Quick & Easy Tips For Saving To Take A Year Abroad

You took our quiz, and you’ve figured out it’s the little purchases that are holding you back from your short- and long-term savings goals. You’re working hard to break your bad habits (nice job passing up that nail polish on your last drugstore run!). You’re on track to establish a solid emergency fund, and you’re starting to think about what really matters to you. Friends think you’re crazy, but you’d love to quit your job and spend a year living abroad. For most people, that’s just a fantasy — but if you’re smart about saving, you can absolutely make it a reality. Having an amazing goal to focus on will make saving so much easier, and you’ll be living proof that saving isn’t about deprivation, but about immense freedom.
First, you’ll have to do the math.
Where do you want to live, and how much will it cost to make that a reality? Let’s say you’ve always wanted to live in Thailand. Research the cost of living there — look at rent, food, transportation, etc. Don’t forget the boring stuff, like health insurance. Would you want to work while you’re abroad? Think critically about how long it might take you to get a position, and what you might reasonably earn. Also consider what the numbers would look like if you had no income at all that year. Then consider any costs you’ll need to cover on the home front, like renting a storage unit for your furniture and belongings. And always give yourself a buffer in case of emergencies.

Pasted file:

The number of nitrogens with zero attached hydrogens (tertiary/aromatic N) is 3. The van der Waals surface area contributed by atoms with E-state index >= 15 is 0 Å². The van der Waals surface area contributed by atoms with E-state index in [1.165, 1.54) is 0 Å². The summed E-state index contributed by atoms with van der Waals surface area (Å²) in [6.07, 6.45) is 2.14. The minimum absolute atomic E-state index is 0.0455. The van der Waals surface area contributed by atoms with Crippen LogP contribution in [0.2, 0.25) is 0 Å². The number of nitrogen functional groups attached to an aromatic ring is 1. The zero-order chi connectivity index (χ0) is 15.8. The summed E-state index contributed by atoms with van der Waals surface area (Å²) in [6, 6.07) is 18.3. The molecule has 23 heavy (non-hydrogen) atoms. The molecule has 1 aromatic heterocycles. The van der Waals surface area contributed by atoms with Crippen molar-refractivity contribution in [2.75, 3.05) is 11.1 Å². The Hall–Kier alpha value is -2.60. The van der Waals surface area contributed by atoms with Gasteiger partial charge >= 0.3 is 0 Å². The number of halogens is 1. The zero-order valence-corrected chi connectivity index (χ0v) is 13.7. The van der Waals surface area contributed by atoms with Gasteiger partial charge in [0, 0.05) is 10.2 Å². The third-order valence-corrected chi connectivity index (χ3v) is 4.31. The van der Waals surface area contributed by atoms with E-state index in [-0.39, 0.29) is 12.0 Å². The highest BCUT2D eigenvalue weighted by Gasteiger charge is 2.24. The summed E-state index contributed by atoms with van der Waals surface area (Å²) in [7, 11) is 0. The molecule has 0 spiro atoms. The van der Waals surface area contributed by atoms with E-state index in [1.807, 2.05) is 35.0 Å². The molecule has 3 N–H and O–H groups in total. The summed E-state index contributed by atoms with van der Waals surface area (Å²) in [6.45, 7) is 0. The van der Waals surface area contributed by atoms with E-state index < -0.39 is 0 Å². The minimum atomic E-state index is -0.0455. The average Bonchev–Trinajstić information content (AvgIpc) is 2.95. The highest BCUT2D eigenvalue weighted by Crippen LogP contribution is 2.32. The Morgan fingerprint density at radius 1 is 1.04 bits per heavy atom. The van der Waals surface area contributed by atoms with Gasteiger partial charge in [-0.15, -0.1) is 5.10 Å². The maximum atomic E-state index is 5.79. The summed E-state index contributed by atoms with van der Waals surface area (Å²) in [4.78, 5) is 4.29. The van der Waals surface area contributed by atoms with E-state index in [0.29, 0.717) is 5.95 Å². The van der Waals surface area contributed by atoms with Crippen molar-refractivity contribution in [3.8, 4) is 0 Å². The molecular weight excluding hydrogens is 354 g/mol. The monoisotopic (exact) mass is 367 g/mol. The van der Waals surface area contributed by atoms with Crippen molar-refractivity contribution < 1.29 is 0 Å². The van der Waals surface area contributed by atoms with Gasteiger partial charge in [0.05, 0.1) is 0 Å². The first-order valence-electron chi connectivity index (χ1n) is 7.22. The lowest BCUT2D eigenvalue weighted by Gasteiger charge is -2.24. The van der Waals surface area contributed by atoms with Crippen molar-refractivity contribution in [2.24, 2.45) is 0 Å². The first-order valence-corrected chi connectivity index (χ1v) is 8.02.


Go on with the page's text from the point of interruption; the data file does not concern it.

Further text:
Try out a long-term savings calculator to see how much you’d need to save. If you estimate you’ll need $30,000 to support your lifestyle, you need to save $115 a week for the next five years to arrive at that sum. Saving $50,000 would require $192 a week, and saving $70,000 would require $269 a week. Keep your money in a high-yield savings account with an online bank so your funds are accessible.
Think about what you can cut out to get to your goal.
Consider every single expense in relation to your dream year abroad. What will give you more happiness in the long run? Could you swap your afternoon latte for a cup of regular coffee? Maybe you could skip brunch in favor of a walk in the park. Don’t go full-on hermit, because you’ll be miserable without any social interaction or fun whatsoever. Make time to celebrate milestones with friends and practice self-care in the form of an occasional fro-yo trip, but keep your major goal in mind at all times.
It’s okay to change your plans.
If in five years Thailand isn’t that appealing after all, you’ll still be able to go on whatever adventure you want. Plus, you’ll have several years’ experience with aggressive saving, which is nothing to scoff at. Reworking your spending around a big financial goal is a tremendous achievement, and will make saving seem so much easier in the future.
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